b) Resulting Business Objectives

Get men and women 27-34 years old (the “Discerning Millennial”) to trade up to new Dry Sprays by convincing them that this new format delivered a better experience than anything they had used before. 

Specifically, we were measuring success against the following KPIs: 

  • Dollar Share Basis Points (Total Unilever): +98
  • Dollar Share (Dry Spray): 1.9%
  • Trial: 2.9%
  • Repeat: 8.4%
  • # of displays: 8,000

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c) Annual Media Budget
Over $5 million


d) Geographic Area
National Canada

Note:
The above are the targets for the first 6 months post-launch (January-June, 2015)


Section III — STRATEGIC THINKING
a) Analysis and Insight

People haven’t paid much attention to antiperspirant. But that doesn’t mean they were satisfied either. Sticks were known to create white marks while gels left a wet and sticky feeling. With Dry Sprays these were non-issues. But we needed to prove it.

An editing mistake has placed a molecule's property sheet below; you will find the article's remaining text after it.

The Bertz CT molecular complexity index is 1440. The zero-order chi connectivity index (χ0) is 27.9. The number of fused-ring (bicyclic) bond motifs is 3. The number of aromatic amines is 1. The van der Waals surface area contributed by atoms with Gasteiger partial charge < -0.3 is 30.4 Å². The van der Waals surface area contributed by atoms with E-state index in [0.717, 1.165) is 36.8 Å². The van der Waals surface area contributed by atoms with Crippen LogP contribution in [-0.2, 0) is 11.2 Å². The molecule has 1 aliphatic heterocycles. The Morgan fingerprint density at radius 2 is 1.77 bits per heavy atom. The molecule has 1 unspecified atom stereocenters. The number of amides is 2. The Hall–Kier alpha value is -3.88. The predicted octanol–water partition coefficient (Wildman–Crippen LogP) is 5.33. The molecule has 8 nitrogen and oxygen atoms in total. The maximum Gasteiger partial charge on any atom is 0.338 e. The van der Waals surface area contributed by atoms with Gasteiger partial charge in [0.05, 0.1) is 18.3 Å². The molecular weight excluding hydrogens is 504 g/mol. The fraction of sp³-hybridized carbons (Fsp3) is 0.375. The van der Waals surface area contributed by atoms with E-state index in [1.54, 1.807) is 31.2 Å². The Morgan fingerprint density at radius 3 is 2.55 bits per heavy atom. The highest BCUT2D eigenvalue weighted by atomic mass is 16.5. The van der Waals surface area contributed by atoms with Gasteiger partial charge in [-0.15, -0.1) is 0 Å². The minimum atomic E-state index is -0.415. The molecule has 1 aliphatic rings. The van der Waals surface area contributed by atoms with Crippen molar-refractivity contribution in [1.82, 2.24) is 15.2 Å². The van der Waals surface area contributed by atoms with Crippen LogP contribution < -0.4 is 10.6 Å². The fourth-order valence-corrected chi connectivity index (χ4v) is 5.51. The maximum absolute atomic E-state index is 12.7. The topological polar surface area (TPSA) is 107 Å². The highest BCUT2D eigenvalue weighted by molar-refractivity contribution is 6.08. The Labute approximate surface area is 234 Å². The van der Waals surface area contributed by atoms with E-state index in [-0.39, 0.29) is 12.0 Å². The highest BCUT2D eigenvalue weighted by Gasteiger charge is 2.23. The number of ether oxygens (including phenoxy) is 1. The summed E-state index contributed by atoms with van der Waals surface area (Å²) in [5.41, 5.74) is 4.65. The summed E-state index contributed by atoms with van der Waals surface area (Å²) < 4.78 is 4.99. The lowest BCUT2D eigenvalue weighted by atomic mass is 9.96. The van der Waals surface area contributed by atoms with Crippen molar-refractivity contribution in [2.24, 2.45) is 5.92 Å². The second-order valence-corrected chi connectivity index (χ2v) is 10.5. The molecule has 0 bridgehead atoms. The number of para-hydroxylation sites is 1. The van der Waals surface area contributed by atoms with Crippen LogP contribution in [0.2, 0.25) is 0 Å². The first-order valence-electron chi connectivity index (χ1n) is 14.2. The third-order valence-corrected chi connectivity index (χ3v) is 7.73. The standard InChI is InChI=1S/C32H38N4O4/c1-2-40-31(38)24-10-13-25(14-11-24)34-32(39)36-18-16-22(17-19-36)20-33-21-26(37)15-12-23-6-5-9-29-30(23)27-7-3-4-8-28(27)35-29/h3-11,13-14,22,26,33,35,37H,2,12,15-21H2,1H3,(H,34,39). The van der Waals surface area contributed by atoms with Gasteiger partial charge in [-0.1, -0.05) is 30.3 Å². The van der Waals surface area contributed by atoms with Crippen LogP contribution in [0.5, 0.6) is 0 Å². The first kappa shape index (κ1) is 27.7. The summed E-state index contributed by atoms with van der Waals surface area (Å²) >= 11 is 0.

To do so we developed a strategy laser-focused on awareness and trial. Awareness was a priority to announce that the category had tangible, innovative news, jolting our target out of complacency.  Trial would allow them to experience the difference and superiority of Dry Sprays first hand. 

For this strategy to be successful, relevancy was key. Following workshops with our target, we learned they had a tendency to wistfully reflect on when they first left home, had their first apartment, their first job, their first house. They had achieved many ‘firsts’ in life, and now sought that excitement elsewhere. They were early adopters, staying connected and current with the latest and greatest, while being open to a worthy value exchange and willing to pay for quality when they find it. These insights guided our communication strategy. 



b) Communication Strategy

Creating excitement in a low-interest category